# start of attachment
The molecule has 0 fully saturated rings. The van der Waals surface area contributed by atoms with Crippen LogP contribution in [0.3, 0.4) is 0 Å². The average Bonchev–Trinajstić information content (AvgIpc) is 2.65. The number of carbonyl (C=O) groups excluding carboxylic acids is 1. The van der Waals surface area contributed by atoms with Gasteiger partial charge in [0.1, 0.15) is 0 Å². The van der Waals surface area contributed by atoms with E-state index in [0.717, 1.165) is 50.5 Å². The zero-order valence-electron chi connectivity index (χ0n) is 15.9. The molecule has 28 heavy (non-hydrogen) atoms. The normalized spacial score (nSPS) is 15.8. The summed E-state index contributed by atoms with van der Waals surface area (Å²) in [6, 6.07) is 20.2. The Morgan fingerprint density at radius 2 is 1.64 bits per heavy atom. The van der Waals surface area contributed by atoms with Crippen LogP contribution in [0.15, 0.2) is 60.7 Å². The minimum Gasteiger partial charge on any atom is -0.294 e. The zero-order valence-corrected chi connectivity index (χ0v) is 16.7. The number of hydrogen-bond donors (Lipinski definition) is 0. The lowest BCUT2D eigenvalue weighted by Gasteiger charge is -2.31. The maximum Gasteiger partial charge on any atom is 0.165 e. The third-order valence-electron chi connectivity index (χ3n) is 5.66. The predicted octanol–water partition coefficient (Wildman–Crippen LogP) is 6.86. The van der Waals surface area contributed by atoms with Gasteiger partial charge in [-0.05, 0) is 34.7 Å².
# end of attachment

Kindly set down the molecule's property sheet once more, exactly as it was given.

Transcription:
The molecule has 0 fully saturated rings. The van der Waals surface area contributed by atoms with Crippen LogP contribution in [0.3, 0.4) is 0 Å². The average Bonchev–Trinajstić information content (AvgIpc) is 2.65. The number of carbonyl (C=O) groups excluding carboxylic acids is 1. The van der Waals surface area contributed by atoms with Gasteiger partial charge in [0.1, 0.15) is 0 Å². The van der Waals surface area contributed by atoms with E-state index in [0.717, 1.165) is 50.5 Å². The zero-order valence-electron chi connectivity index (χ0n) is 15.9. The molecule has 28 heavy (non-hydrogen) atoms. The normalized spacial score (nSPS) is 15.8. The summed E-state index contributed by atoms with van der Waals surface area (Å²) in [6, 6.07) is 20.2. The Morgan fingerprint density at radius 2 is 1.64 bits per heavy atom. The van der Waals surface area contributed by atoms with Crippen LogP contribution in [0.15, 0.2) is 60.7 Å². The minimum Gasteiger partial charge on any atom is -0.294 e. The zero-order valence-corrected chi connectivity index (χ0v) is 16.7. The number of hydrogen-bond donors (Lipinski definition) is 0. The lowest BCUT2D eigenvalue weighted by Gasteiger charge is -2.31. The maximum Gasteiger partial charge on any atom is 0.165 e. The third-order valence-electron chi connectivity index (χ3n) is 5.66. The predicted octanol–water partition coefficient (Wildman–Crippen LogP) is 6.86. The van der Waals surface area contributed by atoms with Gasteiger partial charge in [-0.05, 0) is 34.7 Å².